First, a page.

When Paula* came to our Women’s Safehouse, she had suffered abuse all her life.
“I had no control over where I could go,” she says. “I had my teeth knocked out by the butt of a gun, and rape and abuse were normal to me.”
It’s hard to comprehend what a lifetime of this type of treatment can do to a person’s mental health. Now aged 30, Paula is only just able to talk about it, but she’s held some details back – they’re just too painful to retell and therefore relive.
What she did tell us is this. Growing up in her native Nigeria, her mother had to give her up as a baby, so she was brought up by her “aunt”. Refused schooling so she could work as a domestic help for her aunt and various families, Paula was denied the carefree life a child should have. It was also punctuated by violence and abuse.
When civil unrest broke out, Paula was helped by one family to escape to the UK. She was 17. However, the British authorities didn’t believe her age or her claim for asylum, so she ended up on the streets. Taken in by a man she thought would help her, he soon took advantage of her too, raping her whenever he pleased.
Paula says: “He kept telling me, ‘With one phone call you will be gone back to your home country.’ I was too scared to report him. I felt it was all my fault; that I was a stupid child.”
It was only when Paula was feeling ill (later diagnosed with HIV), that she became visible to medical services and recognised as a victim of slavery.
Finally, she had a way out, and luckily she was referred to Unseen’s Women’s Safehouse.
“When I arrived, I found it surreal and overwhelming. I’d never been anywhere that I could come and go as I please.”
As often happens, the lifetime of trauma she’d suffered suddenly came rushing to the surface. Regular flashbacks, anxiety, depression and suicidal thoughts ensued.
Slavery can manifest itself in different ways. For most women, there is often an element of domestic servitude or criminal exploitation mixed in. It’s challenging to unravel the shame, the mistrust and the trauma they’ve experienced.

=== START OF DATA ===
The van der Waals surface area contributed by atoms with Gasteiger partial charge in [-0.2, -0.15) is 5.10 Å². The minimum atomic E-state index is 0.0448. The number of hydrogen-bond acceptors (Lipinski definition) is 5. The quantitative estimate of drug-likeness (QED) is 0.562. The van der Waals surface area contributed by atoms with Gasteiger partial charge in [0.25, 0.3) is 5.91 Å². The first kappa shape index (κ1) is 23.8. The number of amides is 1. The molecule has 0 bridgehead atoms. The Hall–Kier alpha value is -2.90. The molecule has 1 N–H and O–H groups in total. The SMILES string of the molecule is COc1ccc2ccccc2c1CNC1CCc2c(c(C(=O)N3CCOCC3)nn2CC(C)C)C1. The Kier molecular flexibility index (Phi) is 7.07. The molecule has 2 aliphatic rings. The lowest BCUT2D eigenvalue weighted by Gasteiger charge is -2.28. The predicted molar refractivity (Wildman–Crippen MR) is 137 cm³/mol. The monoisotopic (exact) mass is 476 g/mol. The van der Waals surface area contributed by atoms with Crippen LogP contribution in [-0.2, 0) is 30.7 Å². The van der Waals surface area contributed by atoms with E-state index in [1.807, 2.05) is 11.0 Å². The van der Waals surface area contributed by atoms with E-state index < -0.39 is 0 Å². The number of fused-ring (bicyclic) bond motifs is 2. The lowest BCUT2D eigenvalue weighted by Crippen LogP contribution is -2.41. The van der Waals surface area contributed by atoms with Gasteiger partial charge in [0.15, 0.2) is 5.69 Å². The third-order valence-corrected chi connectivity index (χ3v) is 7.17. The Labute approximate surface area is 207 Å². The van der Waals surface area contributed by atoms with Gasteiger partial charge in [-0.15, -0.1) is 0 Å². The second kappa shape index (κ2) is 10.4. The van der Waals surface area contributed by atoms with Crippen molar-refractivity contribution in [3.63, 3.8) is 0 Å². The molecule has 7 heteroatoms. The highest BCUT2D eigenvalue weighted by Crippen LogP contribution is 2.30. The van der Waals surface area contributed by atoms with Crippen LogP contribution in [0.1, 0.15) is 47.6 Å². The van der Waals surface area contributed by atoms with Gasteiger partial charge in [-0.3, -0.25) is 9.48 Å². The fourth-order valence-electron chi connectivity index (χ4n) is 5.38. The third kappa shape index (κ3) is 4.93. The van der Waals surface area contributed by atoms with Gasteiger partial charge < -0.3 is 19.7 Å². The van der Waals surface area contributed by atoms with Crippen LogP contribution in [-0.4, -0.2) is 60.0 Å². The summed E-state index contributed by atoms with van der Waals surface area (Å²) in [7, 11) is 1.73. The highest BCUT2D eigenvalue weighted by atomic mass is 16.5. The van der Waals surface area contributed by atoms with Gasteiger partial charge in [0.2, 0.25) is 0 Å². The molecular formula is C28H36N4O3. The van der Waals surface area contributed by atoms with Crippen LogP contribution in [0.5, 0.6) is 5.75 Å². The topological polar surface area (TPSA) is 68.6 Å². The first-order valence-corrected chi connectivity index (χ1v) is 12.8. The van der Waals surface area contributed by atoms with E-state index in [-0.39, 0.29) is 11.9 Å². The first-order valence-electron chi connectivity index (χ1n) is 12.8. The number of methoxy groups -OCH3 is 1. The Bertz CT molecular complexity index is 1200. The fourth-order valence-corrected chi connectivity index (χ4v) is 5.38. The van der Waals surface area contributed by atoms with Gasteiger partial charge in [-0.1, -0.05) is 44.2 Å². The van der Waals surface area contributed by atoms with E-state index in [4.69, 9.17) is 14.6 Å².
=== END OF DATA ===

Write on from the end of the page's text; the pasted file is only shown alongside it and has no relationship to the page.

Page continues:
Thanks to the support of her Case Worker, Paula began her asylum claim once again, and was successful. She’s now attending college, learning English and Maths. She’s doing cooking sessions and volunteering with a local charity.
“I just want to work, to earn my own money, feel safe, that no one else wants to hurt me or use me – that is all,” Paula says.
As I came to understand more about the issue, including through a visit to an Unseen safehouse, I knew I needed to do more to stop this abuse and exploitation.
For the last five years of my Civil Service career, I was the Modern Slavery Senior Policy Advisor in the Home Office and led on development of the Modern Slavery Act, including the transparency in supply chains provision and business guidance.
I joined Unseen to lead the development of the Modern Slavery & Exploitation Helpline, and Unseen’s work with businesses. I am regularly called upon to present at national and international conferences and use my experience of working with Ministers to influence other governments internationally to take action to address modern slavery and, in particular, business supply chain issues.
In my spare time I enjoy keeping fit, music, reading and travelling.
What ultimately compelled me to act was a report on how people from Eastern Europe were being trafficked through Bristol airport to the USA. Kate Garbers, who went on to be an Unseen Director, and I wrote to all the city councillors, MPs and the Police Chief Constable challenging them on the issue. The challenge came back to us: this city needs safe housing for trafficked women. And so Unseen began.
But we never wanted Unseen to be just about safe housing. We wanted to end slavery once and for all, and that remains our driving focus.
I chaired the working group for the Centre for Social Justice’s landmark report “It Happens Here: Equipping the United Kingdom to Fight Modern Slavery”. This is now acknowledged as the catalyst behind the UK’s Modern Slavery Act of 2015. It was a great honour to be awarded an OBE in the Queen’s Birthday Honours that year. On the other hand, I’ve also been described as “the loveliest disrupter you could ever hope to meet”.
This job has taken me from building flat-pack furniture for safehouses, to working with businesses to address slavery in supply chains, to delivering training, raising awareness and advising governments around the world.
When not at work, I enjoy travelling, spending time with my dog Harley, cooking, supporting Liverpool and Yorkshire CC, music (I’m a former DJ) and endurance events such as the Three Peaks Challenge and Tribe Freedom Runs – which I vow never to do again. Until the next time.